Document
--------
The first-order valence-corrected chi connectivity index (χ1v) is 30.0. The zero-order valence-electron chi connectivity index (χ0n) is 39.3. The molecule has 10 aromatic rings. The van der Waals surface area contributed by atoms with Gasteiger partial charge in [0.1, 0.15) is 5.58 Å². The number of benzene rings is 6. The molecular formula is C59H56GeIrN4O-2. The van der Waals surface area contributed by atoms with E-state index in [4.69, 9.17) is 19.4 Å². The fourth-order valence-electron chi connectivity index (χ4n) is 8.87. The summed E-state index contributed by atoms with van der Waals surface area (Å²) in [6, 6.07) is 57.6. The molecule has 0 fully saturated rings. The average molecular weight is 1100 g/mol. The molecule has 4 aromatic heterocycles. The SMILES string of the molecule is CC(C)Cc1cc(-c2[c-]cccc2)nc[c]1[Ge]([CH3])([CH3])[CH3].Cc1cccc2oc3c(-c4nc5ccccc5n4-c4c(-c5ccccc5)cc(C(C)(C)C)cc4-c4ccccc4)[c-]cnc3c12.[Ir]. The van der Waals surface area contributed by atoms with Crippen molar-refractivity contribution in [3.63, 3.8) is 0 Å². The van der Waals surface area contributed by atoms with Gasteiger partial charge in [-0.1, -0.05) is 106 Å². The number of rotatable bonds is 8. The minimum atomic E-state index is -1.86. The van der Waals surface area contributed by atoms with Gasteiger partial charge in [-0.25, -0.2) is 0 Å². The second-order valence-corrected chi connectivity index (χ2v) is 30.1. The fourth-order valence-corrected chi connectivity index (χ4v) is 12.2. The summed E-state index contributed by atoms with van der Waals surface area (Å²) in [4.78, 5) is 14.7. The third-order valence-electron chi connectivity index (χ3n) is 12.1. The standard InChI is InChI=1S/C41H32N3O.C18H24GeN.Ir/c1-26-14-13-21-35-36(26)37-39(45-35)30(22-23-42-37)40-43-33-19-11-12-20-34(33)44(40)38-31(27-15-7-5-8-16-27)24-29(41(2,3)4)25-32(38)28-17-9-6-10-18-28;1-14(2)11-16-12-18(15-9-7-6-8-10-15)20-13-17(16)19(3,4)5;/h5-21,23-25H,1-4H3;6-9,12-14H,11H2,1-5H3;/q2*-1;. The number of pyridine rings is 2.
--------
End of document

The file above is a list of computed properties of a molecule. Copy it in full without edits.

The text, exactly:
The first-order valence-corrected chi connectivity index (χ1v) is 30.0. The zero-order valence-electron chi connectivity index (χ0n) is 39.3. The molecule has 10 aromatic rings. The van der Waals surface area contributed by atoms with Gasteiger partial charge in [0.1, 0.15) is 5.58 Å². The number of benzene rings is 6. The molecular formula is C59H56GeIrN4O-2. The van der Waals surface area contributed by atoms with E-state index in [4.69, 9.17) is 19.4 Å². The fourth-order valence-electron chi connectivity index (χ4n) is 8.87. The summed E-state index contributed by atoms with van der Waals surface area (Å²) in [6, 6.07) is 57.6. The molecule has 0 fully saturated rings. The average molecular weight is 1100 g/mol. The molecule has 4 aromatic heterocycles. The SMILES string of the molecule is CC(C)Cc1cc(-c2[c-]cccc2)nc[c]1[Ge]([CH3])([CH3])[CH3].Cc1cccc2oc3c(-c4nc5ccccc5n4-c4c(-c5ccccc5)cc(C(C)(C)C)cc4-c4ccccc4)[c-]cnc3c12.[Ir]. The van der Waals surface area contributed by atoms with Crippen molar-refractivity contribution in [3.63, 3.8) is 0 Å². The van der Waals surface area contributed by atoms with Gasteiger partial charge in [-0.1, -0.05) is 106 Å². The number of rotatable bonds is 8. The minimum atomic E-state index is -1.86. The van der Waals surface area contributed by atoms with Gasteiger partial charge in [-0.25, -0.2) is 0 Å². The second-order valence-corrected chi connectivity index (χ2v) is 30.1. The fourth-order valence-corrected chi connectivity index (χ4v) is 12.2. The summed E-state index contributed by atoms with van der Waals surface area (Å²) in [4.78, 5) is 14.7. The third-order valence-electron chi connectivity index (χ3n) is 12.1. The standard InChI is InChI=1S/C41H32N3O.C18H24GeN.Ir/c1-26-14-13-21-35-36(26)37-39(45-35)30(22-23-42-37)40-43-33-19-11-12-20-34(33)44(40)38-31(27-15-7-5-8-16-27)24-29(41(2,3)4)25-32(38)28-17-9-6-10-18-28;1-14(2)11-16-12-18(15-9-7-6-8-10-15)20-13-17(16)19(3,4)5;/h5-21,23-25H,1-4H3;6-9,12-14H,11H2,1-5H3;/q2*-1;. The number of pyridine rings is 2.